The process of revision of the DSM leading to its fifth edition, which represents the first revision in the Internet era, was the subject of great scrutiny and media attention. Media interest in the DSM process had primarily focused on possible conflicts of interests of psychiatrists with financial ties to the pharmaceutical industry (Garber, 2007). Soon that interest shifted to the Lesbian, Gay, Bisexual and Transgender (LGBT) community, especially because of the stigma of existing diagnoses such as gender identity disorder (to be addressed in the next section), and the social impact of the new proposed disorders such as ‘hypersexuality’.

Amongst the broad collection of mental disorders that the DSM can be used for, it is used to diagnose sexual behaviours, practices and identities in terms of normal/abnormal, healthy/unhealthy, with severe social, political and psychological consequences for individuals and groups already in a vulnerable position.

In this article I intend to bring forward a brief overview of several disciplinary perspectives to address the DSM sexual classifications. These, in their turn, draw on a whole set of discourses – legal, religious, psychiatric, medical – which categorise sexual behaviour in terms of normality.

By way of example, I am going to discuss three case studies of the contested sexual classifications – both by individuals who fall under them and by some in the medical community – homosexuality as a ‘mental illness’; asexuality as a ‘hypoactive sexual desire disorder’ and trans* identity as a ‘gender dysphoria’.

 

1. Sexual classifications and the DSM

The three cases that I want to discuss in this paper refer to different editions of the DSM, each of which emerged in distinct socio-political contexts. Let us see how DSM-5 is introduced on the American Psychiatric Association site:

This new edition of Diagnostic and Statistical Manual of Mental Disorders (DSM-5®), used by clinicians and researchers to diagnose and classify mental disorders, is the product of more than 10 years of effort by hundreds of international experts in all aspects of mental health. Their dedication and hard work have yielded an authoritative volume that defines and classifies mental disorders in order to improve diagnoses, treatment, and research.

I have chosen to open this section with this description because it announces both the purpose of all the previous editions of DSM and the intentions of APA for creating such a compendium. First of all, that it is a necessary (and unique) tool for the classification of all mental maladies and that its use is transversal to a broad array of mental health professionals and practitioners in different countries. The emphasis is put on expert knowledge and scientific credibility. It is also noticed that the data that it contains has been scientifically validated by the best experts (from several countries) in areas of expertise that are considered the most relevant, such as medicine, psychiatry, psychology, sexology, etc. The process of making the DSM was long and arduous, for the publication only comes after a decade of debates, verifications and consultations.

The result, as stated by APA, is «an authoritative volume that defines» what is considered normal or not, what is pathological or not, what fits the standards and what is left aside, anchored in the notion of ‘authoritative’, that immediately sends a message to the reader that it is an expert opinion or sends us to the realm of law. The truth is that in some jurisdictions, the DSM can act as an agent of law (Davy, 2013).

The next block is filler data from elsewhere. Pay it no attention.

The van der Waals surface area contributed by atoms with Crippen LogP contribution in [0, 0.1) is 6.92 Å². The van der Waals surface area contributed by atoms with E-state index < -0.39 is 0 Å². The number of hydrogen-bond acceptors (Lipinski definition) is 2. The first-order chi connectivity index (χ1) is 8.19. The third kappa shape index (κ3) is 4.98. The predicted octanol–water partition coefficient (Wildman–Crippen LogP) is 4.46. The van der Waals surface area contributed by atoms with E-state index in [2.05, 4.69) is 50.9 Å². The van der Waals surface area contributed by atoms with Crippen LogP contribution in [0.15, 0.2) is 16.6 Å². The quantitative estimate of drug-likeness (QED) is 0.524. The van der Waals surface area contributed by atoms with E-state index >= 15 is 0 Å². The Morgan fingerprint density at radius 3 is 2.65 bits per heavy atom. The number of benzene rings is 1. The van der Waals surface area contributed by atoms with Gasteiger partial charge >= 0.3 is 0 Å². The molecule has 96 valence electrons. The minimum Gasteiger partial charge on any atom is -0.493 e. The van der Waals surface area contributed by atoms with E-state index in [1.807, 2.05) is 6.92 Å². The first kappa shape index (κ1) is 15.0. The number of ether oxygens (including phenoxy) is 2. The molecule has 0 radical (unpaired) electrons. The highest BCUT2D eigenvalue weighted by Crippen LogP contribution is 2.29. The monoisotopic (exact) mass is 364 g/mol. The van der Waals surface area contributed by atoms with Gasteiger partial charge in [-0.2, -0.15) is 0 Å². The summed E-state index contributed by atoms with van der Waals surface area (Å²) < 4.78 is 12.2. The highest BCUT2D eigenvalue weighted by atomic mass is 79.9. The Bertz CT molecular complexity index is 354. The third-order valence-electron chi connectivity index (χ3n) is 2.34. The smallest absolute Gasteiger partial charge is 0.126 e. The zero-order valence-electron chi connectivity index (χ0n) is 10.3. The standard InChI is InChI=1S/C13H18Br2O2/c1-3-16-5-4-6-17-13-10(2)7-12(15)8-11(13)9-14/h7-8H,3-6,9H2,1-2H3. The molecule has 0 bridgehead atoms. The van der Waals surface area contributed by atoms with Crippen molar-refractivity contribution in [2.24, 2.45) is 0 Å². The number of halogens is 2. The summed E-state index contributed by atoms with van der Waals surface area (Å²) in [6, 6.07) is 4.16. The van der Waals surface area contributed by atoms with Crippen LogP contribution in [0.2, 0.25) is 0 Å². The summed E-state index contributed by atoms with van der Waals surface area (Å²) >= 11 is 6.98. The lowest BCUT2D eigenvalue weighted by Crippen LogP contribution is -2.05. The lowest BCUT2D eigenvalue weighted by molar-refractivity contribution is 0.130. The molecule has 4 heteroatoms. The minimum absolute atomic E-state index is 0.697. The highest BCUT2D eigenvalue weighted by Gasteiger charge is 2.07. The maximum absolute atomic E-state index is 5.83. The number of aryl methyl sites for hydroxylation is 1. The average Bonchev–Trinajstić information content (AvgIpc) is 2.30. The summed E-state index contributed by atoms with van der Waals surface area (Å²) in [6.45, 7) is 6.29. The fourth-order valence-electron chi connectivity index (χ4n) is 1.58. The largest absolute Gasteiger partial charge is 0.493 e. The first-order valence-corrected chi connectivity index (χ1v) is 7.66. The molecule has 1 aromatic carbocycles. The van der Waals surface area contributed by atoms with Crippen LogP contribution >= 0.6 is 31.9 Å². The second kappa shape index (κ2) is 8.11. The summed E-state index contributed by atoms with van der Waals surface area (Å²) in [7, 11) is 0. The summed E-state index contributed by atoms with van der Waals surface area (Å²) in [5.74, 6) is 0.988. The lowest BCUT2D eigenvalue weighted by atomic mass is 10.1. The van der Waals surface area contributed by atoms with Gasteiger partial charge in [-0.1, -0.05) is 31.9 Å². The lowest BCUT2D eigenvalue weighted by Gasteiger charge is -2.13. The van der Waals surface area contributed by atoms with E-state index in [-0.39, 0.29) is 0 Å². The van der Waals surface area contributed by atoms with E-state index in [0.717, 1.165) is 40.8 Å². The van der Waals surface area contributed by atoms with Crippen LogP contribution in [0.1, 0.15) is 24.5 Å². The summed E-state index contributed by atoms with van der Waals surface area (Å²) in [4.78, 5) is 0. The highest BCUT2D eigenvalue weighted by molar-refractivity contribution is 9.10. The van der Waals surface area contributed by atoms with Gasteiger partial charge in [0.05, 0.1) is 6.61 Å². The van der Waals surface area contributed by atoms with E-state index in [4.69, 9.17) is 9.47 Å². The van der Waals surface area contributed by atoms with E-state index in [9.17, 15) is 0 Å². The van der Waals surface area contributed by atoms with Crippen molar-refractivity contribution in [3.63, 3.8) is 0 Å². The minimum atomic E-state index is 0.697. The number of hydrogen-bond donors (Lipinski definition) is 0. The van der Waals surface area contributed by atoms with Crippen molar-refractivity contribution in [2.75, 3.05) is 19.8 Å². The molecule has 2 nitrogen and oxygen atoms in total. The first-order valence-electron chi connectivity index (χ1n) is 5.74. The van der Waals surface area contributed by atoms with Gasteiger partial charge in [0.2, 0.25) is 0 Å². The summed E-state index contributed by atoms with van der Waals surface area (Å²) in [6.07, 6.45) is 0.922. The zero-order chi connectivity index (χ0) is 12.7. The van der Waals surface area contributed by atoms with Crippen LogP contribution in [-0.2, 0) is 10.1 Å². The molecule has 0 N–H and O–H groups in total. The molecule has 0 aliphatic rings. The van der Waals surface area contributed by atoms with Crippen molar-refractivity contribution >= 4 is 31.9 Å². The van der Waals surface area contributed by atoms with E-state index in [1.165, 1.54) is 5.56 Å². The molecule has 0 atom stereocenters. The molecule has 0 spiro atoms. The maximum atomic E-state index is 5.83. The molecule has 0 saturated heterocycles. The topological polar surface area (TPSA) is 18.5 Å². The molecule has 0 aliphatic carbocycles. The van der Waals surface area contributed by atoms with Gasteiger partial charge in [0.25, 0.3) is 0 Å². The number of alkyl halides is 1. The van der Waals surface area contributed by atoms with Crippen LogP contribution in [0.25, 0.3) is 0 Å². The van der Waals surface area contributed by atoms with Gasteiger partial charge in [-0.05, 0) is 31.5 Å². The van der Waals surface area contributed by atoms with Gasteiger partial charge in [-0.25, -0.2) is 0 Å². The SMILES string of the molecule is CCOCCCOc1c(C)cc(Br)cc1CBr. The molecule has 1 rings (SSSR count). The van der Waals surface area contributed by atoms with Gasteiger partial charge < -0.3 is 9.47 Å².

The description continues as follows:

The criteria are concise and explicit, intended to facilitate an objective assessment of symptom presentations in a variety of clinical settings – inpatient, outpatient, partial hospital, consultation-liaison, clinical, private practice, and primary care. New features and enhancements make DSM-5® easier to use.

Whereas the first excerpt stresses the validity of the manual, the second one invokes notions of transparency, trustworthiness and immediacy. Just like a dictionary or a grammar, the DSM determines the meaning of the (sum of the) symptoms by making it correspond (univocally) to an illness, not considering different sets of personal experiences and, in some respects, replacing them with some kind of ‘story’.

The social danger of DSM is that it becomes a good example of a biopolitical power tool, since it formulates the notion of norm regarding sexual behaviour, which has a devastating impact on people’s lives and experiences. If someone’s behaviour is considered to fit a specific pathological category, subsequent treatment (medication, psychotherapy, etc.) is assigned to them linked with a particular non-normative identity. By producing and operating ontological categories, DSM helps establish sexual orientation in a way that is historically and culturally homogenous and fixed. Michel FoucauIt (1994) pointed out that systems of categorisation do not just arrange content, but naturalise a certain mediated version of the world, and simultaneously render anything else more or less unthinkable.

DSM not only determines how mental disorders are defined and diagnosed, it has an impact on the ways in which people see themselves and others. While diagnostic terms facilitate clinical care and access for those who want it, these terms can also have a stigmatising effect. What this does is reinforce the idea of a universal (binary and normative) humanity and easily creates ‘us vs. the others’ that marginalises minority groups.